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All the Delicate Duplicates Reviewed by Cyril Lachel on . In an era when many first-person adventure games are meant to be terrifying, I like that All the Delicate Duplicates is more about blowing your mind with science than jump scares. This is incredibly effective storytelling that will stick with you long after the credits roll, and may end up being one of my favorite gaming experiences of the year. All the Delicate Duplicates is a must-play. Rating: 92%
All the Delicate Duplicates
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  • Review Score:

  • A
Few games leave me speechless, but that's exactly what happened when I finished All the Delicate Duplicates. Instead of jumping straight into my review, I sat there staring at the screen in disbelief for what felt like an eternity. Even now that I've organized my thoughts and know what I want to say, I'm still not sure any of it will make sense. What I do know is that this brief first-person adventure is going to stick with me for a long time to come.

Without giving too much away, All the Delicate Duplicates tells the story of a single father whose life changes after he inherits a collection of arcane objects from a mysterious relative. At first it just seems like a box of junk, but as John and his daughter, Charlotte, investigate the objects, they realize that there's something strange going on.


Spanning nearly two decades, we see the impact this inheritance has on the family. We're able to jump between different time periods in order to investigate the house and piece the clues together. We do this by digging through John's email, reading the text messages, opening up diaries and searching every room in the house. You'll revisit the different periods in John's life multiple times, with each encounter adding a new layer of complexity to the narrative.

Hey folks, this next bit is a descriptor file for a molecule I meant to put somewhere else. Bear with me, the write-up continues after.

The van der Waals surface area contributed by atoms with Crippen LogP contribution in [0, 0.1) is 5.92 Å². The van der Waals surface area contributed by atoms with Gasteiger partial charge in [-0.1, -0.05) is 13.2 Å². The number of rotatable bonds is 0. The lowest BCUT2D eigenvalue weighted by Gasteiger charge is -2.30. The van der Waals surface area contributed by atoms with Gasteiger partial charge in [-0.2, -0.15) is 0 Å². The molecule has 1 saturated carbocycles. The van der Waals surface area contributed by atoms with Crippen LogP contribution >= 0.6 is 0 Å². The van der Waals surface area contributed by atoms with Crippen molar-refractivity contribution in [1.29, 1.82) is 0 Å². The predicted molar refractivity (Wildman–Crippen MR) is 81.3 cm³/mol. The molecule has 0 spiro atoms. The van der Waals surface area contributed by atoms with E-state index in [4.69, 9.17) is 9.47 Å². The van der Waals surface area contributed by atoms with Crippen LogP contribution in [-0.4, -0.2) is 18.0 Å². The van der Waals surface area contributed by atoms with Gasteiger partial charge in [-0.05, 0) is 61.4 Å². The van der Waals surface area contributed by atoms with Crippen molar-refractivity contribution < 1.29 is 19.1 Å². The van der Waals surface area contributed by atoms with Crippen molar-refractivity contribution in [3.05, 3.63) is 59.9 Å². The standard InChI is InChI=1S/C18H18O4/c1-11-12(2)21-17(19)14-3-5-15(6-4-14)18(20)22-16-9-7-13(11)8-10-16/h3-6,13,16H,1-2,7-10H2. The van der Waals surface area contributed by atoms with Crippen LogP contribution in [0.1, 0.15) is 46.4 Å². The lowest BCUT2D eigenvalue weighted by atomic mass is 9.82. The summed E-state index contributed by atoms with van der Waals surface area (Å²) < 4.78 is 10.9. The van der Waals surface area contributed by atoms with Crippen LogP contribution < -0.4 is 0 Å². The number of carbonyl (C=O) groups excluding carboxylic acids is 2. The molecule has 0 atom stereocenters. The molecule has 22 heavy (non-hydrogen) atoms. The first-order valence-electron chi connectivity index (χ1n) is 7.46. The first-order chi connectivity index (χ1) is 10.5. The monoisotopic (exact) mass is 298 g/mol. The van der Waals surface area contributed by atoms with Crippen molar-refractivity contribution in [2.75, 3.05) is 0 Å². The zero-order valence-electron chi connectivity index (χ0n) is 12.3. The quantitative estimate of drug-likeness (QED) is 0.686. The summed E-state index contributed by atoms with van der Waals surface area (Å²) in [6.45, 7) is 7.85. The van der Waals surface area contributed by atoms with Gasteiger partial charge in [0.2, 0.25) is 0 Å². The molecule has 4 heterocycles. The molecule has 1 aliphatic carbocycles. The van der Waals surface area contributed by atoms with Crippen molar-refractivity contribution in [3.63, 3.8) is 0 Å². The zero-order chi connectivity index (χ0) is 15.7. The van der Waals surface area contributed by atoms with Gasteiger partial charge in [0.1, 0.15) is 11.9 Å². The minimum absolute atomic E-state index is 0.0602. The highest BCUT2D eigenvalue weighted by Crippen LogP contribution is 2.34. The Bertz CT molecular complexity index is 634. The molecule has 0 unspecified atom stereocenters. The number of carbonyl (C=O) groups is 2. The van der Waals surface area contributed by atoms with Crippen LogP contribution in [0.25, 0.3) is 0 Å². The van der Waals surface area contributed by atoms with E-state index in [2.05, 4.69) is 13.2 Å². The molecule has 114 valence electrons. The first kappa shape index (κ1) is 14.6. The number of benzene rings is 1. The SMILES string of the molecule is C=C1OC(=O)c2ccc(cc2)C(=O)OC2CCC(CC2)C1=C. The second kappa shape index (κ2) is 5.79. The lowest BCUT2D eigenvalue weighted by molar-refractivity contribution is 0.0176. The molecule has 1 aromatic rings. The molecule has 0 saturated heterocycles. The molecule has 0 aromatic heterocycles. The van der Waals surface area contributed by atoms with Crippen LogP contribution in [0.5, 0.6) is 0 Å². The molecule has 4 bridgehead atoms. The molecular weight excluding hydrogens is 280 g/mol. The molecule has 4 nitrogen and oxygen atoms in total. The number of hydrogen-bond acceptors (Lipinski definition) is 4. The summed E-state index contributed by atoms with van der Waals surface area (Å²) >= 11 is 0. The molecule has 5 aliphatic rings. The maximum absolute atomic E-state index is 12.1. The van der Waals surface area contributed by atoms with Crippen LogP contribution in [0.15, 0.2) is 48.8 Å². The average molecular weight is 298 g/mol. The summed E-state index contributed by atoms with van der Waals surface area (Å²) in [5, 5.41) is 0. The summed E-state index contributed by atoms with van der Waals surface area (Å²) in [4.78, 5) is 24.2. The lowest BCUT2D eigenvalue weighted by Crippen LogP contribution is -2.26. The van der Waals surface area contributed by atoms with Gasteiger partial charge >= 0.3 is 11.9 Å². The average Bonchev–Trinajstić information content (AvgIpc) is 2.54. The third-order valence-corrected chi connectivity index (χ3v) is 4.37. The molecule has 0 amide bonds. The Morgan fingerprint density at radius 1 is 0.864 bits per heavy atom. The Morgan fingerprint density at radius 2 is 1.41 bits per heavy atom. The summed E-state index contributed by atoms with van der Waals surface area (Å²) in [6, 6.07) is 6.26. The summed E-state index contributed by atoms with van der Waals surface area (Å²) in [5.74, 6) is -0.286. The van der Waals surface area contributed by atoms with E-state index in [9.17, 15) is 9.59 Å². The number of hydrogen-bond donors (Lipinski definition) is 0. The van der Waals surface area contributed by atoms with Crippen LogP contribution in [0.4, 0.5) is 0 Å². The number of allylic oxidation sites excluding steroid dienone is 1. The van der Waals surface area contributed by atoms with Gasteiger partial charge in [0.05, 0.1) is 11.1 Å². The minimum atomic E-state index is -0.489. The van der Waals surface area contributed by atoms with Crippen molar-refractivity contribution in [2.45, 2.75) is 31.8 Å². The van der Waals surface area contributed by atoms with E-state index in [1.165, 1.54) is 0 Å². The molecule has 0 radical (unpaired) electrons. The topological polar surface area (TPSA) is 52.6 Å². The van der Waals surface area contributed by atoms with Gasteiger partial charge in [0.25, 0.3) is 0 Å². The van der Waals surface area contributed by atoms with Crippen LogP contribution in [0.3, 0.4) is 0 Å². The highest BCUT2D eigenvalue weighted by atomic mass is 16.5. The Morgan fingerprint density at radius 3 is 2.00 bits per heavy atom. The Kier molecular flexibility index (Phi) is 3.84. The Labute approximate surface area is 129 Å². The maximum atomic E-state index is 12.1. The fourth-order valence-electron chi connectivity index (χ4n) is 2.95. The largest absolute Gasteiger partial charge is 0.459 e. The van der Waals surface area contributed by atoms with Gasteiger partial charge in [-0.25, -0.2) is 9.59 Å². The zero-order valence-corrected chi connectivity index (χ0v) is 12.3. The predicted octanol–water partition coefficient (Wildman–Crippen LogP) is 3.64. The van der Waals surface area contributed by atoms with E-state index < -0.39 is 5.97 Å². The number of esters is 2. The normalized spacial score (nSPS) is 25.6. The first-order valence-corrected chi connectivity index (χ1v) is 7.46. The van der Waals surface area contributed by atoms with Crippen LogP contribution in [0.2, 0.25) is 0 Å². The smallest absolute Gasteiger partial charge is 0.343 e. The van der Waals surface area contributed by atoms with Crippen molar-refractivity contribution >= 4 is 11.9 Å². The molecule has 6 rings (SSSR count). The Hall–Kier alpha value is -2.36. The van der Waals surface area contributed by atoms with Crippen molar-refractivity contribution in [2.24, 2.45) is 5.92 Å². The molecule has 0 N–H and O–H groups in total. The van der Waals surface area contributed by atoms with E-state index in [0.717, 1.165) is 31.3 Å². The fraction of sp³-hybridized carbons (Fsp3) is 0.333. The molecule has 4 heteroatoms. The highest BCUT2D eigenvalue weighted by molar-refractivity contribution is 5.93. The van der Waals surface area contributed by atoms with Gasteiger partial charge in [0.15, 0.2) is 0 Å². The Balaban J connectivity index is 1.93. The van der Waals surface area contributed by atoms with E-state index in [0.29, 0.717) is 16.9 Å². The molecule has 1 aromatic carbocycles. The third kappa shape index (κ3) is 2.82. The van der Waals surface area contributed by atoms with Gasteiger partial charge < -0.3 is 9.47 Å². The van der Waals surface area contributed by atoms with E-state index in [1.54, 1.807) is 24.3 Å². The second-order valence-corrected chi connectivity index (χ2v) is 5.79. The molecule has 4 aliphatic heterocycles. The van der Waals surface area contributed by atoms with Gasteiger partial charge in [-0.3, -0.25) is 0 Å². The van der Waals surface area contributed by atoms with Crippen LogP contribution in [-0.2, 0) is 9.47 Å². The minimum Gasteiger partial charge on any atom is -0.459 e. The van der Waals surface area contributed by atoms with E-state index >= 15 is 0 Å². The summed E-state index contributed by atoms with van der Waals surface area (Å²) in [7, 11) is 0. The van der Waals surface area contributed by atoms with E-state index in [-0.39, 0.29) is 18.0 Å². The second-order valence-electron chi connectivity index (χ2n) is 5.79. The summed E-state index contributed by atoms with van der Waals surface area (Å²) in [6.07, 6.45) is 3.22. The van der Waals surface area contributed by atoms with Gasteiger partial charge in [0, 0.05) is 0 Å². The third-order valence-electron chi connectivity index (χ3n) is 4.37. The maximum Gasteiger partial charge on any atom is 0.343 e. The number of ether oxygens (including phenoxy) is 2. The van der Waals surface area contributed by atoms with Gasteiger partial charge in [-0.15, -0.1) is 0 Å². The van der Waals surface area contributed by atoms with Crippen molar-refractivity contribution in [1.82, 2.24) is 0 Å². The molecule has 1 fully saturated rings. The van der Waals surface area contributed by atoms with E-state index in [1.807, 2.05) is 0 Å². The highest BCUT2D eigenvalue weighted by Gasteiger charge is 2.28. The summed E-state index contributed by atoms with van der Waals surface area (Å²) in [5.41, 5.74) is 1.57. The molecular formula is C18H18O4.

Although this looks and feels like the setup to a horror game, the tone in All the Delicate Duplicates isn't scary. In fact, this hour-long adventure plays out more like an interactive Twilight Zone episode, full of talk about science and theories. The game doesn't hold your hand or over-explain what's going on, instead hoping the player will be invested enough to read everything and thoroughly explore each timeline. The result is a mind-bending story told in a loose and non-linear way.

In case you haven't noticed, I'm talking around what really happens in All the Delicate Duplicates. I went in knowing almost nothing about the game, and I feel that's probably the best way to go. There's a lot to unpack here, but it's better you put the pieces together on your own. What I will say is that I like the thick atmosphere and how the story unravels with each jump in time. It constantly found new ways to surprise me, giving me a science fiction story I didn't want to put down.

All the Delicate Duplicates (Steam)Click For the Full Picture Archive

My only real complaint with the game is that some of the writing is hard to read. It wasn't an issue when reading John's emails or text messages, but some of the writing scrawled out on the walls made my eyes hurt. This is a common problem with this style of game, but many first-person adventures will have an option to convert the hand-written text to an easier to read font. There's nothing like that here, so you'll sometimes need to put up with deciphering writing that looks like chicken scratches.

Although the adventure is short, I do like that All the Delicate Duplicates gives us a couple extra modes to toy around with. One of these has you wandering through an otherworldly landscape where you can you combine items to unearth new information. There's also a mode that lets you read up on all of the objects and locations found in the game, though this is better viewed on a tablet. Both of these modes help add to the game's intrigue and made me want to play through the story all over again.

In an era when many first-person adventure games are meant to be terrifying, I like that All the Delicate Duplicates is more about blowing your mind with science than jump scares. This is incredibly effective storytelling that will stick with you long after the credits roll, and may end up being one of my favorite gaming experiences of the year. All the Delicate Duplicates is a must-play.

(Editor's Note: All the Delicate Duplicates is developed by Mez Breeze and Andy Campbell, published by One to One Development Trust - Dreaming Methods.)
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